It really is similar to toddler tantrums - the more consistent you are, the quicker they learn there's no point.

corythatwas Tue 28-Jul-20 01:00:20

I do think you need to see it from her pov and help her to navigate what's going to be a socially very awkward situation. You can't really expect a 13yo to say to her friends "I know you're all allowed to stay out for longer but I'm more immature than you so I can only stay out for 2 hours". She needs to be allowed to save face not only before her friends, but in front of you as well. Give some thought to it, think constructive rather than punitive.

CoffeeandPastries Tue 28-Jul-20 10:17:01

Some really good advice - thank you.

@RealMermaid, well I don't know them that well tbh. A couple are equally naive and I wouldn't feel happy about them being at their house because I got bad vibes from their mums. I don't mean just not my kind of people, but that I suspect a degree of neglect with at least one and I wouldn't feel comfortable with my DD staying over.

We've had a couple over for sleepovers and one was incredibly bossy and was treating DD a bit like a toy. She wasn't mean, obviously I wouldn't have stood for that, but I do think she takes advantage of her a bit. Again though, I know these are regular concerns for most parents, but I'm thinking in terms of getting DD to do things because she's naive and is desperate to keep her friends. She has actually broken down several times crying to me that she's so scared that she will lose them and she can't believe that she finally has friends sad It's quite heart breaking, but seeing the desperation in her makes me really worry about what she would do and put up with, in order to keep these friends.

OP’s posts: |
CharlOtteSometime Tue 28-Jul-20 10:23:19

My DS is 13 with no special needs and I wouldn't allow him to just hang around in town all day.

There's compromise to be had here. A mixture of her always being contactable on her phone, you dropping her off and/ or collecting her depending on where she's going, and standing firm on the 'no aimless hanging around' for hours on end.

Tiny2018 Tue 28-Jul-20 10:25:59

Hi Op.
My daughter has just turned 14 and there are many similarities to your story with your daughter. Mine struggled to make friends early on but has also now found her group.
We battled for months over what is acceptable in terms of her going out.
In the end, I relented and allowed her to go in at the deep end. She would get the bus to town, even went with friends to Gay Pride last year for the whole day.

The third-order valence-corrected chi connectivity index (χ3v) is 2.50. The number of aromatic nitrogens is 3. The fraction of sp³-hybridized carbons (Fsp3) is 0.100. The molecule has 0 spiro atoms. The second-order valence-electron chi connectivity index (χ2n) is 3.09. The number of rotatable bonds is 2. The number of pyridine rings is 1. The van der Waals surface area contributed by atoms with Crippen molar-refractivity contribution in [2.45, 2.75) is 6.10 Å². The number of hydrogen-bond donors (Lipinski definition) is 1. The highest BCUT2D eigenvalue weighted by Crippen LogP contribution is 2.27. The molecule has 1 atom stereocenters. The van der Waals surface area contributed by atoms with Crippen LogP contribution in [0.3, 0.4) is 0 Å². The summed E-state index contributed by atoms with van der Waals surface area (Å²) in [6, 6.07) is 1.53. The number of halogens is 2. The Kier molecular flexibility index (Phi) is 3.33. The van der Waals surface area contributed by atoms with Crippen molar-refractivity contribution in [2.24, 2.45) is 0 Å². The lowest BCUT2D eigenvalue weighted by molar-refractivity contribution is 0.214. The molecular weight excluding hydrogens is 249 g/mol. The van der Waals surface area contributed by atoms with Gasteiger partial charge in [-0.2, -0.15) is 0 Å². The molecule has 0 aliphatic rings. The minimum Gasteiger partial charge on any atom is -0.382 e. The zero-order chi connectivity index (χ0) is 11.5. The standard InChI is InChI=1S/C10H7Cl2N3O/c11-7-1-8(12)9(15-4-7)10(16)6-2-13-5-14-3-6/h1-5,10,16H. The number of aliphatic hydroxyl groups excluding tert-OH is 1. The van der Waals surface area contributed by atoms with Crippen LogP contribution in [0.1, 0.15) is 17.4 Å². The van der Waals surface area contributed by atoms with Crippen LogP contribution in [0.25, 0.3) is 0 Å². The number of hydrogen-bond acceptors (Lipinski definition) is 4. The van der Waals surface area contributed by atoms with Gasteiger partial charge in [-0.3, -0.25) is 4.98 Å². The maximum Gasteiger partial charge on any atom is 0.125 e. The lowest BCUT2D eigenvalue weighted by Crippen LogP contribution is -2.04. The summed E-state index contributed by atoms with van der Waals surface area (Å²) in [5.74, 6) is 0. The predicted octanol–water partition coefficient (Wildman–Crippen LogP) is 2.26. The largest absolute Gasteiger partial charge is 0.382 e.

Her expected time home is 8pm, she has never been late, in fact is often hours early.
Basically she learned to navigate these things by herself with restrictions from me such as expected home time and the fact that I will call occasionally and check in on her.
She has really flourished and is now quite confident. Any time she leaves the house I am fine now, as she has proved time and again that she is trustworthy and sensible.
More so than myself if I'm honest 😂
Hope this helps x

CoffeeandPastries Tue 28-Jul-20 10:54:41

@Tiny2018, wow. That must have been so hard for you! You must feel so relieved now though.

DD was actually walking to school on her own, as we were only a 5 minute walk away, but we moved during lockdown and she will need to get a bus from the next village from September and she's dreading it. She doesn't think she'll know what to do - and is also worried about bullying, as one of her friends was bullied for a while on her bus and so it's stuck with her as a thing.

OP’s posts: |
CoffeeandPastries Tue 28-Jul-20 15:01:11

I know you're all allowed to stay out for longer but I'm more immature than you so I can only stay out for 2 hours

Yes, I do really worry about how she handles those kind of situations and I hate to think of her constantly feeling like the odd one out....the one who can't etc. This is why I'm trying to make her see just how important it is that I can trust her first and that she has to start somewhere in order for this to happen.

2 hours with friends in town, I don't think is too mortifying, as long as there is a good excuse in place. I.e I have an appointment at x time. It wouldn't be like that forever, but as I keep saying, she has to start somewhere!

I do have anxiety and I would always be the worrier, but with this layered on top, I can get myself into a bit of a state whenever I have let her go. For example, when she first started walking to school on her own, I was so nervous, I felt quite sick. She had to cross a very busy road too. She was also temporarily bullied en route for the first couple of weeks by these horrible year 9 boys angry who made fun of her and used to make disgusting sexual references. I stamped that out straight away with the school. Was very impressed how swiftly they handled that actually, but anyway, it's certainly been a bumpy ride to get to this point and she's come such a long way. I desperately want her confidence and independence to keep growing.

OP’s posts: |
BackforGood Tue 28-Jul-20 16:29:46

Another thing I would think about, is finding something outside of school she can do as a hobby. this not only opens up another potential ppl of friends - which therefore reduces the "desperation" to remain friends with the school friends, but it also gives her other perspectives of different people. It also has the hidden advantage of some of her time being taken up with said hobby, (when you know where she is and who she is with) which leaves less time to fill with with "hanging around town" type things which are more worrying.

I know this means finding 'the thing'.
drama ? Martial Arts ? Guides or Scouts ? Cadets ? Volunteering somewhere (though this is trick when young). A non-team-games sport such as climbing or sailing or triathlon ? Some sort of coding club (do they exist?).